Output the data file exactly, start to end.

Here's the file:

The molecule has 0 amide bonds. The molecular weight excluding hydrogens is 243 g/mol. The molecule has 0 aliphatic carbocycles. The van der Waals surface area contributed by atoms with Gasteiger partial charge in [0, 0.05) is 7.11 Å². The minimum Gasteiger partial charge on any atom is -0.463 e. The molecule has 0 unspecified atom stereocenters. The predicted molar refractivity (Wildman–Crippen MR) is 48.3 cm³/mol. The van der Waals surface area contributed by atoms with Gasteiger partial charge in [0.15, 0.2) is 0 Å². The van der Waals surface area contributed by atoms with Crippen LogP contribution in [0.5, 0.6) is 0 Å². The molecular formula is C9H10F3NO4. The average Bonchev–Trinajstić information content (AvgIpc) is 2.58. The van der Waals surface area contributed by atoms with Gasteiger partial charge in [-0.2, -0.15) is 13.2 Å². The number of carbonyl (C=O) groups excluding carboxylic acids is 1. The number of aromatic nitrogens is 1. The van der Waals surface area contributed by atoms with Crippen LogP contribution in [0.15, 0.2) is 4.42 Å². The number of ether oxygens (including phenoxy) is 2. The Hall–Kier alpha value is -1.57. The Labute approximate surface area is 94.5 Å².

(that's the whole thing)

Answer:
The molecule has 0 amide bonds. The molecular weight excluding hydrogens is 243 g/mol. The molecule has 0 aliphatic carbocycles. The van der Waals surface area contributed by atoms with Gasteiger partial charge in [0, 0.05) is 7.11 Å². The minimum Gasteiger partial charge on any atom is -0.463 e. The molecule has 0 unspecified atom stereocenters. The predicted molar refractivity (Wildman–Crippen MR) is 48.3 cm³/mol. The van der Waals surface area contributed by atoms with Gasteiger partial charge in [0.15, 0.2) is 0 Å². The van der Waals surface area contributed by atoms with Crippen LogP contribution in [0.5, 0.6) is 0 Å². The molecular formula is C9H10F3NO4. The average Bonchev–Trinajstić information content (AvgIpc) is 2.58. The van der Waals surface area contributed by atoms with Gasteiger partial charge in [-0.2, -0.15) is 13.2 Å². The number of carbonyl (C=O) groups excluding carboxylic acids is 1. The number of aromatic nitrogens is 1. The van der Waals surface area contributed by atoms with Crippen LogP contribution in [0.15, 0.2) is 4.42 Å². The number of ether oxygens (including phenoxy) is 2. The Hall–Kier alpha value is -1.57. The Labute approximate surface area is 94.5 Å².